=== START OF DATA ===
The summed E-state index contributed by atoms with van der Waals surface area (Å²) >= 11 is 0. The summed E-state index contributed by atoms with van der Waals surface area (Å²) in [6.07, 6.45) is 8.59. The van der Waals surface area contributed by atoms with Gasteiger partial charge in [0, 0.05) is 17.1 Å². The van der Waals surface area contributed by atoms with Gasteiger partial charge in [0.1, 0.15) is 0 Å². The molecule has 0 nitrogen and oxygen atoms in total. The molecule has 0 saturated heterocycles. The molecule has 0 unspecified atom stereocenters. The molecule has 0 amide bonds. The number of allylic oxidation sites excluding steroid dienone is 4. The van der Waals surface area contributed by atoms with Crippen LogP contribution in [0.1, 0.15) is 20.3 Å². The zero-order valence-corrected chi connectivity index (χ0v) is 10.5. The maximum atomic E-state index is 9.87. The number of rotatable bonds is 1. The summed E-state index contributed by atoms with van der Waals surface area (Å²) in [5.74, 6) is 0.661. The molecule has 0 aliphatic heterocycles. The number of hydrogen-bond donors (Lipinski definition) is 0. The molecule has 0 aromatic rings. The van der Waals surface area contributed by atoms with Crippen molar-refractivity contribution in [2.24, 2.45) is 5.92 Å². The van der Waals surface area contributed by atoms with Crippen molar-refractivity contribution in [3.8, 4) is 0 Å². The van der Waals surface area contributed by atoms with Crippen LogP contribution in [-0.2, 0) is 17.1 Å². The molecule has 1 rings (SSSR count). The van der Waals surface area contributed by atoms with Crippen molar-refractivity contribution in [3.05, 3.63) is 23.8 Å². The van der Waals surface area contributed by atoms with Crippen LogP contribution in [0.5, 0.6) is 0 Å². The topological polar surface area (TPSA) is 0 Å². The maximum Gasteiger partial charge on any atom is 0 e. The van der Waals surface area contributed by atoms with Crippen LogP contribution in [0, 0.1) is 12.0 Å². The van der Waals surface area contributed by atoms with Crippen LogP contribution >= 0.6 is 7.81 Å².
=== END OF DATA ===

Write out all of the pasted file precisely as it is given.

The summed E-state index contributed by atoms with van der Waals surface area (Å²) >= 11 is 0. The summed E-state index contributed by atoms with van der Waals surface area (Å²) in [6.07, 6.45) is 8.59. The van der Waals surface area contributed by atoms with Gasteiger partial charge in [0, 0.05) is 17.1 Å². The van der Waals surface area contributed by atoms with Gasteiger partial charge in [0.1, 0.15) is 0 Å². The molecule has 0 nitrogen and oxygen atoms in total. The molecule has 0 saturated heterocycles. The molecule has 0 unspecified atom stereocenters. The molecule has 0 amide bonds. The number of allylic oxidation sites excluding steroid dienone is 4. The van der Waals surface area contributed by atoms with Crippen LogP contribution in [0.1, 0.15) is 20.3 Å². The zero-order valence-corrected chi connectivity index (χ0v) is 10.5. The maximum atomic E-state index is 9.87. The number of rotatable bonds is 1. The summed E-state index contributed by atoms with van der Waals surface area (Å²) in [5.74, 6) is 0.661. The molecule has 0 aliphatic heterocycles. The number of hydrogen-bond donors (Lipinski definition) is 0. The molecule has 0 aromatic rings. The van der Waals surface area contributed by atoms with Crippen molar-refractivity contribution in [2.24, 2.45) is 5.92 Å². The van der Waals surface area contributed by atoms with Crippen molar-refractivity contribution in [3.8, 4) is 0 Å². The van der Waals surface area contributed by atoms with Crippen LogP contribution in [-0.2, 0) is 17.1 Å². The molecule has 1 rings (SSSR count). The van der Waals surface area contributed by atoms with Crippen molar-refractivity contribution in [3.05, 3.63) is 23.8 Å². The van der Waals surface area contributed by atoms with Crippen LogP contribution in [0.5, 0.6) is 0 Å². The topological polar surface area (TPSA) is 0 Å². The maximum Gasteiger partial charge on any atom is 0 e. The van der Waals surface area contributed by atoms with Crippen LogP contribution in [0, 0.1) is 12.0 Å². The van der Waals surface area contributed by atoms with Crippen LogP contribution >= 0.6 is 7.81 Å².